The GW Division of Thoracic Surgery and GW Cancer Center Launch Incidental Lung Nodule Program

January 18, 2024
Lung Nodule

Lung cancer is the leading cause of cancer death in the United States according to the American Cancer Society, accounting for about one in five cancer deaths. Each year, more people die of lung cancer than from colon, breast, and prostate cancers combined.

When CT scans or X-rays are ordered for an injury or illness unrelated to lung cancer, they often reveal an unexpected lung abnormality (nodule). For example, a CT scan of the abdomen could reveal a nodule in the lower lungs. Since these studies were ordered for other reasons, nodules found this way are called “incidental.” As many as 30 percent or more of CT scans detect an incidental lung nodule, and approximately 1.6 million patients are found to have lung nodules each year.

Although the majority of these incidental lung nodules are benign (not cancerous), a small subset will be lung cancer. At the start of the new year, the GW Medical Faculty Associates’ Division of Thoracic Surgery, in partnership with the GW Cancer Center, launched the GW Incidental Lung Nodule (ILN) Program to evaluate and monitor patients with lung nodules. The dedicated ILN program’s goal is to ensure malignant nodules aren’t missed, allowing lung cancers to be treated at an early stage when they are most curable.

Inside the Incidental Lung Nodule Program

Evaluating incidental nodules has become increasingly complex and might be overlooked when a radiologist is focused on the concern that initially brought the patient to the doctor. Studies show that approximately two out of three patients with lung nodules will not receive adequate follow-up. This represents missed opportunities to potentially save a life.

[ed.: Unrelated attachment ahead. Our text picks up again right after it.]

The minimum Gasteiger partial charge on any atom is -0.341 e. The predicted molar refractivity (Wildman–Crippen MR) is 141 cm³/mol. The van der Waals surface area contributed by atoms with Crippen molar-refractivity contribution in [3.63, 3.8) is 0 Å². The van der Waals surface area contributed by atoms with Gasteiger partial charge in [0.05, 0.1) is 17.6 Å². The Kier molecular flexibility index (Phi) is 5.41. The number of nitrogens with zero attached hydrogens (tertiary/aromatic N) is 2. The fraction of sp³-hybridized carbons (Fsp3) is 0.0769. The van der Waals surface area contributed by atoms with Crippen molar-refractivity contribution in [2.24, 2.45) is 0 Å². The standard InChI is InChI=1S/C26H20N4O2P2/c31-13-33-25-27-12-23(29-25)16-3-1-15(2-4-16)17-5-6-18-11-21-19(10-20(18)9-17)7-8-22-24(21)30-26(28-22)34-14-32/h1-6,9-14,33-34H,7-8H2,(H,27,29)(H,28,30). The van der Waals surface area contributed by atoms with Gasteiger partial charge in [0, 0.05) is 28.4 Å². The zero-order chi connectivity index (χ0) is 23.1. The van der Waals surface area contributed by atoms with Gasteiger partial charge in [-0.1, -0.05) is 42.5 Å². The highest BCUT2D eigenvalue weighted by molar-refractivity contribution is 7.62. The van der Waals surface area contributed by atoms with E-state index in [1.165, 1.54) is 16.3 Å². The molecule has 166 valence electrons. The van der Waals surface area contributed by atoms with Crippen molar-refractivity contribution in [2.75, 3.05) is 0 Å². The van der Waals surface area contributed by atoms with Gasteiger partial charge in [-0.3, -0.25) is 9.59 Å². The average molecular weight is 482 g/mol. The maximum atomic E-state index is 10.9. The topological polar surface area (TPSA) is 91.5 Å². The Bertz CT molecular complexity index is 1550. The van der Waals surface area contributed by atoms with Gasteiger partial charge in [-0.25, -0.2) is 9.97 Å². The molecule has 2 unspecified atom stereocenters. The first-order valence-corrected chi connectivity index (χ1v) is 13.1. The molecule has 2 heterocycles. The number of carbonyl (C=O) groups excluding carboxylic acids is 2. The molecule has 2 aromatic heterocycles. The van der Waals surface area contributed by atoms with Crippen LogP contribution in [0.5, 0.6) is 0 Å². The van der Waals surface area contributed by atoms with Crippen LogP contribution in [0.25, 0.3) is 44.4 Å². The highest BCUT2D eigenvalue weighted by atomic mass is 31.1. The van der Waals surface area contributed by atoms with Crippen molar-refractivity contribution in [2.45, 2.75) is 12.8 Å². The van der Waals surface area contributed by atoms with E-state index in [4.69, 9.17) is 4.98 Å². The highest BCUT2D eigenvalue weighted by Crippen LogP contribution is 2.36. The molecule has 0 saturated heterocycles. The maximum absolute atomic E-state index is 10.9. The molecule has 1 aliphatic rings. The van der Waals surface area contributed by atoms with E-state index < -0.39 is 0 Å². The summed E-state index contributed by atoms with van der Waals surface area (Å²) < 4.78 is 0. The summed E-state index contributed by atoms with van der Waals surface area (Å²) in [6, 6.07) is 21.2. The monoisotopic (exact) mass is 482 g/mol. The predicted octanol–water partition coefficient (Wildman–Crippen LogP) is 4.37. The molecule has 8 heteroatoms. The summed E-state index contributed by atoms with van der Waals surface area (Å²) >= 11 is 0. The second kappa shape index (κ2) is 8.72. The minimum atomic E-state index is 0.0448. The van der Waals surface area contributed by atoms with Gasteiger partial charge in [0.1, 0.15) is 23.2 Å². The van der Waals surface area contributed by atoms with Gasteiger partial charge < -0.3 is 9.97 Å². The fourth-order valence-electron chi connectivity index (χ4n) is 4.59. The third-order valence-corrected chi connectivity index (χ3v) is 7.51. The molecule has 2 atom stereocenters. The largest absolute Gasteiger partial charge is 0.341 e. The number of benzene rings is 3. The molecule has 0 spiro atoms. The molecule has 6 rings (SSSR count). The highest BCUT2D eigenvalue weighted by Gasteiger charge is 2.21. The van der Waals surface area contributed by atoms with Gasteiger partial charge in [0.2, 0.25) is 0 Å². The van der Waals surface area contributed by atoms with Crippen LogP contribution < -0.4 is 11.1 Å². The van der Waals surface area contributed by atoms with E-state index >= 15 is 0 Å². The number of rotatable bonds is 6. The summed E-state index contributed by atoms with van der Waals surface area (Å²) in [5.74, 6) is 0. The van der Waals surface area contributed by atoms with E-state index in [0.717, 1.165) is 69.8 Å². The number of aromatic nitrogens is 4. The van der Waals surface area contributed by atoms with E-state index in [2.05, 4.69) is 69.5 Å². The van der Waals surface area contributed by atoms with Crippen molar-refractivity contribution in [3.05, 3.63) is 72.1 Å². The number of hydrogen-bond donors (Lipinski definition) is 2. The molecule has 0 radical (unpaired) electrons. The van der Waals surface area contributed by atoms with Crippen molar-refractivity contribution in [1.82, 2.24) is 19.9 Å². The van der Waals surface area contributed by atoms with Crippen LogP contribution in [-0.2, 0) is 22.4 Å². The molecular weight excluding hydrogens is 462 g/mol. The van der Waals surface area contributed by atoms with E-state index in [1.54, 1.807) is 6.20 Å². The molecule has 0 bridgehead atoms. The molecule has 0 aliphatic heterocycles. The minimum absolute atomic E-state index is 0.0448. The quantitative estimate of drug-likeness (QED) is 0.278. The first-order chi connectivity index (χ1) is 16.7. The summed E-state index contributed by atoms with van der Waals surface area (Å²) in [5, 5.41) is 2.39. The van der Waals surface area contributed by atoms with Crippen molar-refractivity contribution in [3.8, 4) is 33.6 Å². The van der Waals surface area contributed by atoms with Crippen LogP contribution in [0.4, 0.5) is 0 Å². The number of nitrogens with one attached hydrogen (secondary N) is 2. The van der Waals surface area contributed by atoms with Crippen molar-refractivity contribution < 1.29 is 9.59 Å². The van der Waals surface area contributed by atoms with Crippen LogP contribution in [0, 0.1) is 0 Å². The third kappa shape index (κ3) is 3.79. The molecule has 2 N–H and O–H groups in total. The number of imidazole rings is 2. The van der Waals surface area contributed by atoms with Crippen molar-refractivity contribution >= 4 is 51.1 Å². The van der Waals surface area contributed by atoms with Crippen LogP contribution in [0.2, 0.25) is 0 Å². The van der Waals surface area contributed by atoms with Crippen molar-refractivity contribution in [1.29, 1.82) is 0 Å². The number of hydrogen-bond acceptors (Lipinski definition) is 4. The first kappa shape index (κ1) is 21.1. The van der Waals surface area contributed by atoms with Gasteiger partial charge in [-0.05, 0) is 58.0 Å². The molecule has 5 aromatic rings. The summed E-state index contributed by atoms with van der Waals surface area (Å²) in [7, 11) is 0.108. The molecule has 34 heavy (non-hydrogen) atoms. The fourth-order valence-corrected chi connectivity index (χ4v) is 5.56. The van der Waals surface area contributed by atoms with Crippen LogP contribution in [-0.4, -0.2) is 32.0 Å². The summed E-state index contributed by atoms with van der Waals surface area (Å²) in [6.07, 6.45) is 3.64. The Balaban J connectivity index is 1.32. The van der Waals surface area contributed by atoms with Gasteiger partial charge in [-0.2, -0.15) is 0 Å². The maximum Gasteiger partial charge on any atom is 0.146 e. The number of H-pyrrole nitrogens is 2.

In most cases, the multidisciplinary nodule review board —which includes leading experts in thoracic surgery, pulmonology, interventional pulmonology, and chest radiology — evaluates patients and reviews their medical histories, imaging studies, and risk factors within a week of referral. The program ensures that patients found to have a lung nodule do not “fall through the cracks.” By addressing nodules early, the ILN program paves the way for timely and appropriate interventions.

The assessment of whether the nodule is likely benign or cancerous, and recommendations for further evaluation or follow-up, are then communicated to patients and referring providers at every subsequent step of the process. The ILN clinic provides customized care plans for patients with newly detected lung nodules and offers second opinions for previously assessed nodules.

Led by thoracic surgeon Sora Ely, MD, and patient navigator Sophia Ramsey, PA-C, the ILN program is the first step in effectively managing incidental lung nodules. “Having a specialized nodule board review for every case on a weekly basis, combined with a dedicated program lead who is a consistent and direct point of contact for the patients, is a game changer,” says Ely. The program accepts referrals from providers who discover nodules in their patients and want expert recommendations and appropriate follow-up.

“Patients who have been told that they have a lung nodule but have not received any follow-up or guidance from their physician may also self-refer to our clinic,” adds Ely. “We are really excited to offer this service to our patients and providers and anticipate that it will improve quality of care for this increasingly common issue.”

For more information, to refer a patient, or to self-refer, call 1-855-GWLUNGS, option 2, or visit

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